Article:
Massage, Preventing and Treating Scar Tissue

Keloid

Keloid (Photo credit: nollpunkt)

Preventing and Treating Scar Tissue

Though there is no way to entirely get rid of scar tissue aside from avoiding a skin injury, there are ways to minimize its appearance both while the wound is healing and after a scar has formed. Except for keloid scars, most scars will fade on their own even without treatment.

While the wound is healing:

Covering the wound with a bandage — This is particularly important before going out in the sun, since UV rays can cause the newly formed tissue to get discolored and may slow down the healing process.

Cleaning wounds properly — Doctors recommend cleaning a wound with a gentle soap and lukewarm water. Cleaning with hydrogen peroxide, alcohol, or iodine can all damage the newly forming cells and lead to a more noticeable scar.
Soothing gels — Rubbing aloe vera gel on the skin after the wound has closed can help lessen redness. Vitamin E gels are not recommended, since studies show that they are not very effective are minimizing scars.

Anti-itch cream — This can help with the urge to scratch or touch the healing wound, which could irritate it and make a more noticeable scar.

Pressure bandages — Some doctors say that putting a specific type of pressure bandage on a wound can help prevent the appearance of elevated scars since it pushes the collagen down. There are several different brand name versions of these bandages, which are often called scar therapy bandages or scar sheets.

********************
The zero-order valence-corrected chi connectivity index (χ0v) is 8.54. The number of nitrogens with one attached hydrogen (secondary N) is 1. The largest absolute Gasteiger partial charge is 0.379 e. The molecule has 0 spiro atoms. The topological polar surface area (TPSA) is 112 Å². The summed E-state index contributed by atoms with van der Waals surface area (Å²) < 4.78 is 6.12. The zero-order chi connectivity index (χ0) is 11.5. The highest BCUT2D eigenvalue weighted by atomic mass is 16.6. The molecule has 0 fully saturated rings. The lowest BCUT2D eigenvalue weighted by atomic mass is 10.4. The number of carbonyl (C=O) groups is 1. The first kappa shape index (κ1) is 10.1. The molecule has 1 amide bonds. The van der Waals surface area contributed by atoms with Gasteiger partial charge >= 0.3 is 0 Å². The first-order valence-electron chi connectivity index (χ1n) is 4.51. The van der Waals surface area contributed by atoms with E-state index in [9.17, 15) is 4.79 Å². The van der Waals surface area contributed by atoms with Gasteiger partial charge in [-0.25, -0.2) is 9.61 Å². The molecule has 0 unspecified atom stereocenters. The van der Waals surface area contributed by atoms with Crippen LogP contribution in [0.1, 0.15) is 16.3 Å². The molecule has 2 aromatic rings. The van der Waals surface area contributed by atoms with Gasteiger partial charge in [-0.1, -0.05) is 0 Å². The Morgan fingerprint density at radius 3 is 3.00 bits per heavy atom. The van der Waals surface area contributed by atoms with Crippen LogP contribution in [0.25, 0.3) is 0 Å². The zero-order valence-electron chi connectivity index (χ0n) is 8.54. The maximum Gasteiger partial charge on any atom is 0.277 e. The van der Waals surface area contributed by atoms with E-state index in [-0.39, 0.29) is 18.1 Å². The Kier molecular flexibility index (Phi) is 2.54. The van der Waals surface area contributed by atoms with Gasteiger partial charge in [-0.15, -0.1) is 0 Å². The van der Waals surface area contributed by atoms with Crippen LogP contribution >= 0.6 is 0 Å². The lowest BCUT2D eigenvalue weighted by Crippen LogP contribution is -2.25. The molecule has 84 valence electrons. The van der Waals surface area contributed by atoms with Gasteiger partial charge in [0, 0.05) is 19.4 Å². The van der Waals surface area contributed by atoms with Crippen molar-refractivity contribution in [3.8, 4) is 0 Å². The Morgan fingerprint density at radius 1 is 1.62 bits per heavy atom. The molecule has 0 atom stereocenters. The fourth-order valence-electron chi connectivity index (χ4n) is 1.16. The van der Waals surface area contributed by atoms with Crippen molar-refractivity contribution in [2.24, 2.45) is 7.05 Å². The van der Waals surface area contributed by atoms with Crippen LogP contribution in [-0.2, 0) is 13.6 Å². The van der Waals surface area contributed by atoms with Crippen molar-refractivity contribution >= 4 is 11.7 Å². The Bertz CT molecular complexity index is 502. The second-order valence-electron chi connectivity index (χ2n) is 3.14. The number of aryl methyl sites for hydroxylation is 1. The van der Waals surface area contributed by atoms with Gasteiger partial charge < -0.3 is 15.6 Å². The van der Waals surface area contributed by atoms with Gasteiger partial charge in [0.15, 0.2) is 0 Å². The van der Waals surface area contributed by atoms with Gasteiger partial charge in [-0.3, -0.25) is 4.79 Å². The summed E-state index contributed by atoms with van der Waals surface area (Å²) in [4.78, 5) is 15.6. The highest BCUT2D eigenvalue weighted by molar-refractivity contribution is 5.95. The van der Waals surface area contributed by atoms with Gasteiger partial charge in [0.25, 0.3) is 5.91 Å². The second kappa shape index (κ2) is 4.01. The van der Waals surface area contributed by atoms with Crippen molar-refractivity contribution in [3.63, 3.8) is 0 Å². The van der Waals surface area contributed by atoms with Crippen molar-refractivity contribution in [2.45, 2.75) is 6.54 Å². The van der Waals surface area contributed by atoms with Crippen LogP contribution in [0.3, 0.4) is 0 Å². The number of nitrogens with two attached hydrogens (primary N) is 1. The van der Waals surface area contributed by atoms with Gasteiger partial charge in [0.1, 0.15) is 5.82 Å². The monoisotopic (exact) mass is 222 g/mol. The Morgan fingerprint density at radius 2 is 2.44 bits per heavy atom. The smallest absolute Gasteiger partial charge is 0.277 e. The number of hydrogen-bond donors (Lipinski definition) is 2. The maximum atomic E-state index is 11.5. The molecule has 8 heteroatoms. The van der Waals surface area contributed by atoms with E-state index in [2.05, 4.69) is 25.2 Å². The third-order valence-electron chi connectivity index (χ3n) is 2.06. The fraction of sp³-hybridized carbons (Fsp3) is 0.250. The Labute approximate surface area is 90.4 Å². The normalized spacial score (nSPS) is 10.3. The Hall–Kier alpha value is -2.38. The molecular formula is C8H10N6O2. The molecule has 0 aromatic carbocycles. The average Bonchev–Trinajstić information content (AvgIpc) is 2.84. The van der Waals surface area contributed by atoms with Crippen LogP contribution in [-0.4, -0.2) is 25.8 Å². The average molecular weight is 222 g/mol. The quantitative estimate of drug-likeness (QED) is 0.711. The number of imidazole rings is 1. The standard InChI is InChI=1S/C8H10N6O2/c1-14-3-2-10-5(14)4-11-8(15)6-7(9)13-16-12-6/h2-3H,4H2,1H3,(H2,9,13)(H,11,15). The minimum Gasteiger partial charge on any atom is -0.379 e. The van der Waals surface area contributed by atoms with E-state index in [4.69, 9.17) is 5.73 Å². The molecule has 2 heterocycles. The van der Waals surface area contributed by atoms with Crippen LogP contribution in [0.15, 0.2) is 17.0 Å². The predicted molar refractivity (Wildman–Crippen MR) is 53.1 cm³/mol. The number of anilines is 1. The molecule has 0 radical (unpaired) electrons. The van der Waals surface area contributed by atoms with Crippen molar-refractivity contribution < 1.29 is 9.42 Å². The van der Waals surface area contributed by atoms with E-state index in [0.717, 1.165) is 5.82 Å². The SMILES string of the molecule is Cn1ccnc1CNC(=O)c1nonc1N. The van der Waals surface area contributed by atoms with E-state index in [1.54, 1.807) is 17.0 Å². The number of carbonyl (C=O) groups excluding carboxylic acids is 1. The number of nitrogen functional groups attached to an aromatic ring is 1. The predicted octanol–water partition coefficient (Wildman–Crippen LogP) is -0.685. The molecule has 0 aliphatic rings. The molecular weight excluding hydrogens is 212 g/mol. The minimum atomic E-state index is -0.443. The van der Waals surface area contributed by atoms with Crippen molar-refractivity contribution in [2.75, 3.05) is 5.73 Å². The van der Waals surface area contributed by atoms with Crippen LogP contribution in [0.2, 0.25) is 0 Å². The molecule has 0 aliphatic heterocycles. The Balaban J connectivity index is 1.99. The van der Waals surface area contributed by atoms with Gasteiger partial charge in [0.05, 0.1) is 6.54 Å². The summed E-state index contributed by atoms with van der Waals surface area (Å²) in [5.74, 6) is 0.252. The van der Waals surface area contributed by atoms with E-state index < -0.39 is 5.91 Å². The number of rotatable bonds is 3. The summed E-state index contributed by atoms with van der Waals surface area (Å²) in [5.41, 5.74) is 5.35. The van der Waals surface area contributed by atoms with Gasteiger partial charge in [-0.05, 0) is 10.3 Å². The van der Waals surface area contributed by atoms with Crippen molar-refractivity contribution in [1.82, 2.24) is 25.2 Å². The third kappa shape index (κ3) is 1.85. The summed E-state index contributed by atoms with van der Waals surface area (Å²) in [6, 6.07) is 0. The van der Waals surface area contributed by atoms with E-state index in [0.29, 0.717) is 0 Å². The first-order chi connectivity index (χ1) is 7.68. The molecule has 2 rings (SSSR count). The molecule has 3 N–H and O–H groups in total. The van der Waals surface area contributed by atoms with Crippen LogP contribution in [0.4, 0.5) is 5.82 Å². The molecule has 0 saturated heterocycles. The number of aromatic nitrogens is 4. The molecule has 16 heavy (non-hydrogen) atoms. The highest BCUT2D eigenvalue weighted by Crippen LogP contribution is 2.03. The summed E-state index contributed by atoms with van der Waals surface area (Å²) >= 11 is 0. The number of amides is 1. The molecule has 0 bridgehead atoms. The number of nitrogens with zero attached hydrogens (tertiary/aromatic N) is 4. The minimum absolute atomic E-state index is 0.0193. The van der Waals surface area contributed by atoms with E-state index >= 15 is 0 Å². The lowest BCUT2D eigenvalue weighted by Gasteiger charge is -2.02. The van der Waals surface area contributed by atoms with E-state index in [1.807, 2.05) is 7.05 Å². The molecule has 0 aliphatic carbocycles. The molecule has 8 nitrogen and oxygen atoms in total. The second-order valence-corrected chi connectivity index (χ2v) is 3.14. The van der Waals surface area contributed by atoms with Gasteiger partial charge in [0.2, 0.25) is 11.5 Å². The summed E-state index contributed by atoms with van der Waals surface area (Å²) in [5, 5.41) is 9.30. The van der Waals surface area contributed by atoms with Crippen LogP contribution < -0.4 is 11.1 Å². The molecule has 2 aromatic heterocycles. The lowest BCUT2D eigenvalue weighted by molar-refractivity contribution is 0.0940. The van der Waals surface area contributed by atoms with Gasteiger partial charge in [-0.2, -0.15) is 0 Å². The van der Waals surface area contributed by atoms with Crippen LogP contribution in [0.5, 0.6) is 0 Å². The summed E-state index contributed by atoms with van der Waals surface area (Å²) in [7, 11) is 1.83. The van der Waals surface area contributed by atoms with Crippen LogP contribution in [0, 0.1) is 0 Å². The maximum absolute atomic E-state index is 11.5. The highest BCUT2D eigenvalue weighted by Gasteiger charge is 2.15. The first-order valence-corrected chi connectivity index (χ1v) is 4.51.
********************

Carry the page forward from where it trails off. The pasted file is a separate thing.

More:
Ways to minimize scars after they form:

Massage — Massaging a scar with lotion or a doctor-recommended gel can help fade many types of scars. This is particularly recommended for keloid scars, since this can keep them from getting sensitive and painful, and can help break down some of the built-up collagen.

Injections — Steroid injections may help with hypertrophic or keloid scars, and atrophic scars can sometimes be filled in with collagen injections. One downside to this type of treatment is that it is almost always temporary, and has to be repeated regularly.

Skin resurfacing — This can be done with lasers or with equipment that works like very fine sandpaper in a procedure called dermabrasion.

Cryotherapy — This is a technique of freezing the scar, and can reduce the appearance of keloid and hypertrophic scars.

In extreme cases, a doctor might recommend surgery. Though surgery can’t get rid of a scar, it can make it less noticeable. Surgery is not recommended for hypertrophic or keloid scars though, since it can make them worse. Another type of treatment for severe scars is radiation therapy, which can sometimes reduce keloid and hypertrophic scars.

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Posted on June 21, 2012, in Uncategorized and tagged , , , , , , , . Bookmark the permalink. 6 Comments.

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  1. Pingback: Types of Scar Tissue « ron clinical massage therapist

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